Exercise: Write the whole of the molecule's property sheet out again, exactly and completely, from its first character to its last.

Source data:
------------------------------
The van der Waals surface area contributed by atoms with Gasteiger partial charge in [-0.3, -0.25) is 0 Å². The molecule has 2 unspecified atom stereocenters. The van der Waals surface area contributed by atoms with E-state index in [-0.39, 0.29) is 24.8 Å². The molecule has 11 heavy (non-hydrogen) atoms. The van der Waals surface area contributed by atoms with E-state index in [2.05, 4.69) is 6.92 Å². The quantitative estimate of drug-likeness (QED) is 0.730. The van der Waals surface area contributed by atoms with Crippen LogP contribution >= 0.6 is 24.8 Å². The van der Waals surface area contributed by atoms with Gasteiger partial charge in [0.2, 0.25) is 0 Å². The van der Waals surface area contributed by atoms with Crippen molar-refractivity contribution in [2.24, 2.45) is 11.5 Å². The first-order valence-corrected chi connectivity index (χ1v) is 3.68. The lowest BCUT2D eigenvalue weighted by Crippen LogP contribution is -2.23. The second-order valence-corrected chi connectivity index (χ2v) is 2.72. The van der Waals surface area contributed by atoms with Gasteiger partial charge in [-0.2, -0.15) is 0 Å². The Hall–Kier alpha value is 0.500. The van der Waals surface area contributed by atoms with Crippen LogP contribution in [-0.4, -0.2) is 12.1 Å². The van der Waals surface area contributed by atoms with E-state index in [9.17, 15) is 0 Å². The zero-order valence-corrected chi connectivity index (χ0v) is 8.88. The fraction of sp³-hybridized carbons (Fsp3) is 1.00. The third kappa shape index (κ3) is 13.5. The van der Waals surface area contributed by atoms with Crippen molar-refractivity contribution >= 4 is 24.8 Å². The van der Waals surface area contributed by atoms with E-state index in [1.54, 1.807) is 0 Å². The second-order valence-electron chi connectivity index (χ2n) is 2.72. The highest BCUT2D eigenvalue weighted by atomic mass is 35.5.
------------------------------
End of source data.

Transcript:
The van der Waals surface area contributed by atoms with Gasteiger partial charge in [-0.3, -0.25) is 0 Å². The molecule has 2 unspecified atom stereocenters. The van der Waals surface area contributed by atoms with E-state index in [-0.39, 0.29) is 24.8 Å². The molecule has 11 heavy (non-hydrogen) atoms. The van der Waals surface area contributed by atoms with E-state index in [2.05, 4.69) is 6.92 Å². The quantitative estimate of drug-likeness (QED) is 0.730. The van der Waals surface area contributed by atoms with Crippen LogP contribution >= 0.6 is 24.8 Å². The van der Waals surface area contributed by atoms with Gasteiger partial charge in [0.2, 0.25) is 0 Å². The van der Waals surface area contributed by atoms with Crippen molar-refractivity contribution in [2.24, 2.45) is 11.5 Å². The first-order valence-corrected chi connectivity index (χ1v) is 3.68. The lowest BCUT2D eigenvalue weighted by Crippen LogP contribution is -2.23. The second-order valence-corrected chi connectivity index (χ2v) is 2.72. The van der Waals surface area contributed by atoms with Gasteiger partial charge in [-0.2, -0.15) is 0 Å². The Hall–Kier alpha value is 0.500. The van der Waals surface area contributed by atoms with Crippen LogP contribution in [-0.4, -0.2) is 12.1 Å². The van der Waals surface area contributed by atoms with E-state index in [9.17, 15) is 0 Å². The zero-order valence-corrected chi connectivity index (χ0v) is 8.88. The fraction of sp³-hybridized carbons (Fsp3) is 1.00. The third kappa shape index (κ3) is 13.5. The van der Waals surface area contributed by atoms with Crippen molar-refractivity contribution >= 4 is 24.8 Å². The van der Waals surface area contributed by atoms with E-state index in [1.54, 1.807) is 0 Å². The second-order valence-electron chi connectivity index (χ2n) is 2.72. The highest BCUT2D eigenvalue weighted by atomic mass is 35.5.